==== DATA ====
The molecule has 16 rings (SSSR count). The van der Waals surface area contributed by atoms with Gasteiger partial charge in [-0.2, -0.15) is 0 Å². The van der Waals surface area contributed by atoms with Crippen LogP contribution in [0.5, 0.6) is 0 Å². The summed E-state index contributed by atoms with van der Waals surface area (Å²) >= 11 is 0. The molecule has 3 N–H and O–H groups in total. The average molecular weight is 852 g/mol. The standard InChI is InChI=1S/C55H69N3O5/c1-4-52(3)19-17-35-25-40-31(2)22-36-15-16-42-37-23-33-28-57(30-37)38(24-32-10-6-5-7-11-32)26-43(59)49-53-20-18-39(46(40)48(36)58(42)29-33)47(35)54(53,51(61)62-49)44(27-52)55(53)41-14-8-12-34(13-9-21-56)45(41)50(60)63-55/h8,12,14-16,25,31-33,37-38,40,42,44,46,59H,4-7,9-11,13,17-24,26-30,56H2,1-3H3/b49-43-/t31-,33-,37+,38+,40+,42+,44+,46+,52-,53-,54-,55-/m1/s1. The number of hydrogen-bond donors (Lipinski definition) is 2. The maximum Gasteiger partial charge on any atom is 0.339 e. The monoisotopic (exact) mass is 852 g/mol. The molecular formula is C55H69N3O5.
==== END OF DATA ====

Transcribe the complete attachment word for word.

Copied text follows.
The molecule has 16 rings (SSSR count). The van der Waals surface area contributed by atoms with Gasteiger partial charge in [-0.2, -0.15) is 0 Å². The van der Waals surface area contributed by atoms with Crippen LogP contribution in [0.5, 0.6) is 0 Å². The summed E-state index contributed by atoms with van der Waals surface area (Å²) >= 11 is 0. The molecule has 3 N–H and O–H groups in total. The average molecular weight is 852 g/mol. The standard InChI is InChI=1S/C55H69N3O5/c1-4-52(3)19-17-35-25-40-31(2)22-36-15-16-42-37-23-33-28-57(30-37)38(24-32-10-6-5-7-11-32)26-43(59)49-53-20-18-39(46(40)48(36)58(42)29-33)47(35)54(53,51(61)62-49)44(27-52)55(53)41-14-8-12-34(13-9-21-56)45(41)50(60)63-55/h8,12,14-16,25,31-33,37-38,40,42,44,46,59H,4-7,9-11,13,17-24,26-30,56H2,1-3H3/b49-43-/t31-,33-,37+,38+,40+,42+,44+,46+,52-,53-,54-,55-/m1/s1. The number of hydrogen-bond donors (Lipinski definition) is 2. The maximum Gasteiger partial charge on any atom is 0.339 e. The monoisotopic (exact) mass is 852 g/mol. The molecular formula is C55H69N3O5.